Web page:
And so this expressive and synthetic art has become in their hands a vacuous stylistic exercise, a jumble of ill-mixed formulae to disguise a run-of-the-mill traditionalist box of bricks and stone as a modern building. As if we who are accumulators and generators of movement, with all our added mechanical limbs, with all the noise and speed of our life, could live in streets built for the needs of men four, five or six centuries ago.
This is the supreme imbecility of modern architecture, perpetuated by the venal complicity of the academies, the internment camps of the intelligentsia, where the young are forced into the onanistic recopying of classical models instead of throwing their minds open in the search for new frontiers and in the solution of the new and pressing problem: the Futurist house and city. The house and the city that are ours both spiritually and materially, in which our tumult can rage without seeming a grotesque anachronism.
The problem posed in Futurist architecture is not one of linear rearrangement. It is not a question of finding new moldings and frames for windows and doors, of replacing columns, pilasters and corbels with caryatids, flies and frogs. Neither has it anything to do with leaving a façade in bare brick, or plastering it, or facing it with stone or in determining formal differences between the new building and the old one. It is a question of tending the healthy growth of the Futurist house, of constructing it with all the resources of technology and science, satisfying magisterially all the demands of our habits and our spirit, trampling down all that is grotesque and antithetical (tradition, style, aesthetics, proportion), determining new forms, new lines, a new harmony of profiles and volumes, an architecture whose reason for existence can be found solely in the unique conditions of modern life, and in its correspondence with the aesthetic values of our sensibilities. This architecture cannot be subjected to any law of historical continuity. It must be new, just as our state of mind is new.
The art of construction has been able to evolve with time, and to pass from one style to another, while maintaining unaltered the general characteristics of architecture, because in the course of history changes of fashion are frequent and are determined by the alternations of religious conviction and political disposition. But profound changes in the state of the environment are extremely rare, changes that unhinge and renew, such as the discovery of natural laws, the perfecting of mechanical means, the rational and scientific use of material. In modern life the process of stylistic development in architecture has been brought to a halt. Architecture now makes a break with tradition. It must perforce make a fresh start.
Calculations based on the resistance of materials, on the use of reinforced concrete and steel, exclude "architecture" in the classical and traditional sense. Modern constructional materials and scientific concepts are absolutely incompatible with the disciplines of historical styles, and are the principal cause of the grotesque appearance of "fashionable" buildings in which attempts are made to employ the lightness, the superb grace of the steel beam, the delicacy of reinforced concrete, in order to obtain the heavy curve of the arch and the bulkiness of marble.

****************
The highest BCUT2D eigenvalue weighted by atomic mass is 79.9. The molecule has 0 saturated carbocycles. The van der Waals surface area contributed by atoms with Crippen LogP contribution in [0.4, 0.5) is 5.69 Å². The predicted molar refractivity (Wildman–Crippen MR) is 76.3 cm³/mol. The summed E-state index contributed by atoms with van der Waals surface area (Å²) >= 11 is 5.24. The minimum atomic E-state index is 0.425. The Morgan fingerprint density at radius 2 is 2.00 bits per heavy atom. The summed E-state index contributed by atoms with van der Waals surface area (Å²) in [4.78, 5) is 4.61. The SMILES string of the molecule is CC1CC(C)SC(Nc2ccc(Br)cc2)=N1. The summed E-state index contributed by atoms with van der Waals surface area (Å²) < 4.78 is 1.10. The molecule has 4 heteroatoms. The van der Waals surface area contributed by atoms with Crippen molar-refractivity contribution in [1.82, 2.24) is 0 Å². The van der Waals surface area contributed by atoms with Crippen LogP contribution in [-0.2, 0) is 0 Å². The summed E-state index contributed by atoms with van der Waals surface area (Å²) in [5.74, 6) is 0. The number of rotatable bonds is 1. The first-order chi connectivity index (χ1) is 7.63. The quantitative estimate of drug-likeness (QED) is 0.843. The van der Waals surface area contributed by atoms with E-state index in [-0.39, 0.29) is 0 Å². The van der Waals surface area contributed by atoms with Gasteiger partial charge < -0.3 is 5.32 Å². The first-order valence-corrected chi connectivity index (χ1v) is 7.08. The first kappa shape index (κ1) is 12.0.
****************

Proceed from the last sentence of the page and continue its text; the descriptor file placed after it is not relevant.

The utter antithesis between the modern world and the old is determined by all those things that formerly did not exist. Our lives have been enriched by elements the possibility of whose existence the ancients did not even suspect. Men have identified material contingencies, and revealed spiritual attitudes, whose repercussions are felt in a thousand ways. Principal among these is the formation of a new ideal of beauty that is still obscure and embryonic, but whose fascination is already felt even by the masses. We have lost our predilection for the monumental, the heavy, the static, and we have enriched our sensibility with a taste for the light, the practical, the ephemeral and the swift. We no longer feel ourselves to be the men of the cathedrals, the palaces and the podiums. We are the men of the great hotels, the railway stations, the immense streets, colossal ports, covered markets, luminous arcades, straight roads and beneficial demolitions.
We must invent and rebuild the Futurist city like an immense and tumultuous shipyard, agile, mobile and dynamic in every detail; and the Futurist house must be like a gigantic machine. The lifts must no longer be hidden away like tapeworms in the niches of stairwells; the stairwells themselves, rendered useless, must be abolished, and the lifts must scale the lengths of the façades like serpents of steel and glass. The house of concrete, glass and steel, stripped of paintings and sculpture, rich only in the innate beauty of its lines and relief, extraordinarily "ugly" in its mechanical simplicity, higher and wider according to need rather than the specifications of municipal laws. It must soar up on the brink of a tumultuous abyss: the street will no longer lie like a doormat at ground level, but will plunge many stories down into the earth, embracing the metropolitan traffic, and will be linked up for necessary interconnections by metal gangways and swift-moving pavements.